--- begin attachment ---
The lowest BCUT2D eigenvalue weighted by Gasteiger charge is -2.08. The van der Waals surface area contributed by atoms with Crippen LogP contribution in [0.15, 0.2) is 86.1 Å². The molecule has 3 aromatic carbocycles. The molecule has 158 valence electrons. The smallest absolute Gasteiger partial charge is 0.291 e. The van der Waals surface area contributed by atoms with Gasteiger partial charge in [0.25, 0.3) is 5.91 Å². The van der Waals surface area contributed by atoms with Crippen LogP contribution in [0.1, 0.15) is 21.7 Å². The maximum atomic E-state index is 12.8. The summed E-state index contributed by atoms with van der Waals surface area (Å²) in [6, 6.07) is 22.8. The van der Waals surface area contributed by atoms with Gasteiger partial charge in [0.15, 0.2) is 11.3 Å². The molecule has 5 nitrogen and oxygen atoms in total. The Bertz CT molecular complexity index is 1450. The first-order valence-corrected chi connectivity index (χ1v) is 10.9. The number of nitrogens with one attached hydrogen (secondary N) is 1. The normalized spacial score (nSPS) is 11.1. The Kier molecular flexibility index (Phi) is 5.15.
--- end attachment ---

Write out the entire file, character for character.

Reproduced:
The lowest BCUT2D eigenvalue weighted by Gasteiger charge is -2.08. The van der Waals surface area contributed by atoms with Crippen LogP contribution in [0.15, 0.2) is 86.1 Å². The molecule has 3 aromatic carbocycles. The molecule has 158 valence electrons. The smallest absolute Gasteiger partial charge is 0.291 e. The van der Waals surface area contributed by atoms with Gasteiger partial charge in [0.25, 0.3) is 5.91 Å². The van der Waals surface area contributed by atoms with Crippen LogP contribution in [0.1, 0.15) is 21.7 Å². The maximum atomic E-state index is 12.8. The summed E-state index contributed by atoms with van der Waals surface area (Å²) in [6, 6.07) is 22.8. The van der Waals surface area contributed by atoms with Gasteiger partial charge in [0.15, 0.2) is 11.3 Å². The molecule has 5 nitrogen and oxygen atoms in total. The Bertz CT molecular complexity index is 1450. The first-order valence-corrected chi connectivity index (χ1v) is 10.9. The number of nitrogens with one attached hydrogen (secondary N) is 1. The normalized spacial score (nSPS) is 11.1. The Kier molecular flexibility index (Phi) is 5.15.